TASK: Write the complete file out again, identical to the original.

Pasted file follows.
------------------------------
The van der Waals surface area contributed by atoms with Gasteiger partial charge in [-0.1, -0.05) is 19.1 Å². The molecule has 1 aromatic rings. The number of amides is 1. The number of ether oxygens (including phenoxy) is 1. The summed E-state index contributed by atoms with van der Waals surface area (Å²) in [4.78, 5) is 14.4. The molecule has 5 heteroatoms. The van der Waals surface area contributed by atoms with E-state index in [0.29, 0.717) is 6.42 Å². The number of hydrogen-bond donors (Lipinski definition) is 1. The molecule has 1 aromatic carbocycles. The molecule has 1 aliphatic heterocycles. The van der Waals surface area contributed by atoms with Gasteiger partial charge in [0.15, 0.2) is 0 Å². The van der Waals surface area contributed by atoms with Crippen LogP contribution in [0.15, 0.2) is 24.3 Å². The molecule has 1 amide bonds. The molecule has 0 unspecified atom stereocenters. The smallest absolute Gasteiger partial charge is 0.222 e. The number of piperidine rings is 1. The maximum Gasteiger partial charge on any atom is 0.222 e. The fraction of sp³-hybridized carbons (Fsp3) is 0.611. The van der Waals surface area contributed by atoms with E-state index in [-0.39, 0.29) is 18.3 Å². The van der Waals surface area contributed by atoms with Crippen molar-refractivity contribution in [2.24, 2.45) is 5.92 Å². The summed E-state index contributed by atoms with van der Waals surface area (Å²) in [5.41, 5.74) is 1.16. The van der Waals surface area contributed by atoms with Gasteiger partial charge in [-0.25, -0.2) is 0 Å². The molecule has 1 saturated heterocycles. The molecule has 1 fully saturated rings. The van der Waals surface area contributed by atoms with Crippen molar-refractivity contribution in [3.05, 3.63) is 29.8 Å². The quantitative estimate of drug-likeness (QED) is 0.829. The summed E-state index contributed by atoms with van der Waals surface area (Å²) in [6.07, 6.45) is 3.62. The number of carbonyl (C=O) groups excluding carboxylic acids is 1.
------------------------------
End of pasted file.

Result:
The van der Waals surface area contributed by atoms with Gasteiger partial charge in [-0.1, -0.05) is 19.1 Å². The molecule has 1 aromatic rings. The number of amides is 1. The number of ether oxygens (including phenoxy) is 1. The summed E-state index contributed by atoms with van der Waals surface area (Å²) in [4.78, 5) is 14.4. The molecule has 5 heteroatoms. The van der Waals surface area contributed by atoms with E-state index in [0.29, 0.717) is 6.42 Å². The number of hydrogen-bond donors (Lipinski definition) is 1. The molecule has 1 aromatic carbocycles. The molecule has 1 aliphatic heterocycles. The van der Waals surface area contributed by atoms with Gasteiger partial charge in [0.15, 0.2) is 0 Å². The van der Waals surface area contributed by atoms with Crippen LogP contribution in [0.15, 0.2) is 24.3 Å². The molecule has 1 amide bonds. The molecule has 0 unspecified atom stereocenters. The smallest absolute Gasteiger partial charge is 0.222 e. The number of piperidine rings is 1. The maximum Gasteiger partial charge on any atom is 0.222 e. The fraction of sp³-hybridized carbons (Fsp3) is 0.611. The van der Waals surface area contributed by atoms with E-state index in [-0.39, 0.29) is 18.3 Å². The van der Waals surface area contributed by atoms with Crippen molar-refractivity contribution in [2.24, 2.45) is 5.92 Å². The summed E-state index contributed by atoms with van der Waals surface area (Å²) in [5.41, 5.74) is 1.16. The van der Waals surface area contributed by atoms with Gasteiger partial charge in [-0.25, -0.2) is 0 Å². The molecule has 1 saturated heterocycles. The molecule has 1 fully saturated rings. The van der Waals surface area contributed by atoms with Crippen molar-refractivity contribution in [3.05, 3.63) is 29.8 Å². The quantitative estimate of drug-likeness (QED) is 0.829. The summed E-state index contributed by atoms with van der Waals surface area (Å²) in [6.07, 6.45) is 3.62. The number of carbonyl (C=O) groups excluding carboxylic acids is 1.